Ales vs. Lagers – The Age Old Question

New to the craft beer scene and can’t quite distinguish between all the different types of beer you see out there? You’re certainly not alone! If this sounds like you, keep reading..

With so many styles emerging in the craft beer industry these days it can be a bit of a mishmash when deciding your next pint.  From pale ales to porters, dark beers to light, the options are nearly endless. But don’t fret! We’re here to help you decipher this craft beer conundrum!

Basically every beer out there fit into one of two categories: Ales & Lagers. By now you’ve heard the names, but do you truly know what makes them different?

Let’s dive into it.

If you’re looking for the quick answer, it’s the yeast. Of course, there is a lot more that goes into it than that.

Ales are brewed with a top-fermenting yeast that thrives at mid-range (60-70F) temperatures. This type of yeast and the fermentation temperature tend to give ales a fruitier and spicier flavour than lagers. In general, ales are more robust and complex. The majority of our beers at Breton are ales.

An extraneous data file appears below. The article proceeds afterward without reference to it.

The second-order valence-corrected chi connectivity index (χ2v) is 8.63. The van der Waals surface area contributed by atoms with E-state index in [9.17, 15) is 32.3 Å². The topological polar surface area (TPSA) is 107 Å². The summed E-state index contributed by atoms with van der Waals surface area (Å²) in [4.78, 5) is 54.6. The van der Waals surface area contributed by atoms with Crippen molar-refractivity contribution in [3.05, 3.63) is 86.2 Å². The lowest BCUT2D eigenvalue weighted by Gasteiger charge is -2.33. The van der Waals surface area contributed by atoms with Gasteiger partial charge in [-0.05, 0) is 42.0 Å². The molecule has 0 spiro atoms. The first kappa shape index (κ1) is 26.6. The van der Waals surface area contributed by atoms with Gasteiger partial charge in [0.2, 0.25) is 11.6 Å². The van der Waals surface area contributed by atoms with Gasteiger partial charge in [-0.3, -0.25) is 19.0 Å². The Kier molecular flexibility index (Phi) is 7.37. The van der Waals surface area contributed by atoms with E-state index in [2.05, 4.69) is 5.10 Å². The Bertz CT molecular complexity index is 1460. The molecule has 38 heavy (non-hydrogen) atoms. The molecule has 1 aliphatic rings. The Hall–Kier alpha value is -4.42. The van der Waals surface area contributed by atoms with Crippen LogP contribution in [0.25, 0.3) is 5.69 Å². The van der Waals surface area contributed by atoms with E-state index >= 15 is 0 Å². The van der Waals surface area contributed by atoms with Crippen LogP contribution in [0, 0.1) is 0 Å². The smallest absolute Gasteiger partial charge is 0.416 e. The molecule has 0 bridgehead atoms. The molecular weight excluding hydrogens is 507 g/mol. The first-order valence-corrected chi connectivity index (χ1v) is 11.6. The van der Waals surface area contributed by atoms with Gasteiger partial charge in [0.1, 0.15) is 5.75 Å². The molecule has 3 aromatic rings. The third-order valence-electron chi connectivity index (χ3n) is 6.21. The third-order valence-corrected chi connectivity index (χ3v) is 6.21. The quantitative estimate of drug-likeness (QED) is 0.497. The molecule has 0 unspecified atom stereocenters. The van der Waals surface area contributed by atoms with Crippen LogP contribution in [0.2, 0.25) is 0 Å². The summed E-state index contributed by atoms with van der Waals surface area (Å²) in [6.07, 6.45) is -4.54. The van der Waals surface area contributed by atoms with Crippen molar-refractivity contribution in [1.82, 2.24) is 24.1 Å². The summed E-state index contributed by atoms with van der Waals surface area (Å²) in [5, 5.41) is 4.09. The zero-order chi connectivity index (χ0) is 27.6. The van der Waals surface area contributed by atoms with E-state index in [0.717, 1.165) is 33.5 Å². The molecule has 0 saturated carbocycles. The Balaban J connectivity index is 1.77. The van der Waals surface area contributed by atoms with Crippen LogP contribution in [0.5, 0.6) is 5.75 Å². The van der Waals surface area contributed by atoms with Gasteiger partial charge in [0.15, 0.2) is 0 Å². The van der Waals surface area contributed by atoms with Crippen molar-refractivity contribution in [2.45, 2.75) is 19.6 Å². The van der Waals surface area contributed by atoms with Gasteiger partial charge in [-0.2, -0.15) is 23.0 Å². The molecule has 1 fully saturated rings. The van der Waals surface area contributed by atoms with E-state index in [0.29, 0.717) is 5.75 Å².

Black Angus India Pale Ale
Red Coat Irish Red Ale
Sons of Hector Brown Ale
Seven Years Pale Ale

Lagers are fermented with a bottom fermenting yeast at lower (45-55F) temperatures which means that the fermentation happens slower. The yeast tends to have less presence in the final beer flavour, so compared to ales, lagers have a cleaner and crisper taste. Lagers tend to be more stable due to the process of lagering, holding the beer close to freezing temperature, so they can be stored for longer and still taste fresh or even improved. A few of our lagers include:

Maple Lager
Island Time Lager

When people hear ‘lager’ they tend to think of a pale yellow, light and fizzy liquid. The truth is that lagers can use the same range of malts and hops as ales. The Baltic Porter style has the malt flavours of a brown porter but is cold-fermented and cold-lagered to produce a smooth but complex beer. India Session Lagers take the crisp lager style and introduce the aromas and flavours of fresh citrus, berries and tropical fruit that you expect in an IPA. The only limit is our imagination.

As Breton Brewing grows, we plan to delve into a wider range of beer styles. One area in particular that I am excited about is expanding our selection of lagers. This is a fairly unexplored area for us, so stay tuned from some interesting and delicious beer!

Written by Iain Sutherland – Head Brewer